This fall I wrote about my new-found curiosity for sparkling red wines. I have never been a fan of Lambrusco, and perhaps never will be, but suddenly many restaurants I visited had lovely, light sparkling reds from France (Loire) and Germany on the menu as aperitifs. This happened in restaurants in several countries (Finland and Spain), so it is not just a regional phenomena. Thus, I predict sparkling reds to be hot hot hot in 2017. There has also been some noise about Loire rising up as the trendy region of the year, so this could add up to a perfect combination.
The year of Portugal? – Focus on lesser known grape varieties
Me and M have been fans of Portugal for many years now. In 2015 M did a road trip, driving from Porto all the way down to Beira Interior and back. Regions like Dão are still relatively unknown to the masses, however, the average consumers have started drifting beyond their Merlots and Sauvignon Blancs, and are now interested in varieties such as Verdejo and Alvarinho. Portugal is especially interesting for its field blends from pre-phylloxeira vineyards. There might be something like 50 different varieties growing in those fields, and the wines that are born from them are interesting. So, perhaps it is finally the year of Portugal. Time to boost up the sales!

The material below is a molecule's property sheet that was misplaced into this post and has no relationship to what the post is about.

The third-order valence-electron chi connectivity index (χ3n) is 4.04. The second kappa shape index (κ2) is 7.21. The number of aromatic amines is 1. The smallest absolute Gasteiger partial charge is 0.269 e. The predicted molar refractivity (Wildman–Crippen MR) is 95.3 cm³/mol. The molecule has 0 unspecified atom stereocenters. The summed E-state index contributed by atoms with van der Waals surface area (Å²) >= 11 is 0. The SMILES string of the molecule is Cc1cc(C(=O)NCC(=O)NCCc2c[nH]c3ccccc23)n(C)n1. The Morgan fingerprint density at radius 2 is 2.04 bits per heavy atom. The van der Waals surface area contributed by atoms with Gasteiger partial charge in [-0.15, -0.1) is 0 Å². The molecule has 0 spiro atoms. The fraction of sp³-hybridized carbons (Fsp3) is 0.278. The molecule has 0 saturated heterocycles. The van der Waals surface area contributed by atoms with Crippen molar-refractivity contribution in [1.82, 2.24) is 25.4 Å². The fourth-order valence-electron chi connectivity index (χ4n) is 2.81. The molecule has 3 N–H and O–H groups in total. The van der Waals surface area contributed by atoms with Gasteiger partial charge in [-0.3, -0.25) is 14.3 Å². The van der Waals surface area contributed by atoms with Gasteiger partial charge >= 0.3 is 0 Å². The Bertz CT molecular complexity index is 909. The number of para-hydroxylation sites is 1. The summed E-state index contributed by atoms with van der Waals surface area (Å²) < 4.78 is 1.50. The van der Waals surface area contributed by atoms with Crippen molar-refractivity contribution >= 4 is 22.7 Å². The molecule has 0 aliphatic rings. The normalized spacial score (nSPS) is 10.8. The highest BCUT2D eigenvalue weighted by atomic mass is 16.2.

Movement of wine – exchange rates and barriers to trade
2016 was a significant year in global politics. I will not contribute my opinion to that discussion, at least not on the blog (especially not on the blog), but what is interesting from a wine-perspective is how will everything that has happened impact the movements of wine? I am more thinking of exchange rates and barriers to trade. I am already now distancing myself from US wines due to the strong dollar (and weak Swedish krona), and keeping to the old world, that is close and still moving freely within the EU. Brexit has not yet happened (I mean the concrete separation…the divorce has just been declared), but I wonder what will happen to the now thriving UK wine market? Will the rise of English sparkling come to a halt due to uncertainty? All in all, these things are hard to predict (I would be a millionaire if I could), but, my best guess is that people will be looking increasingly closer to home for good wines. Loire, I think, will be one of the areas I will be obsessing about in 2017.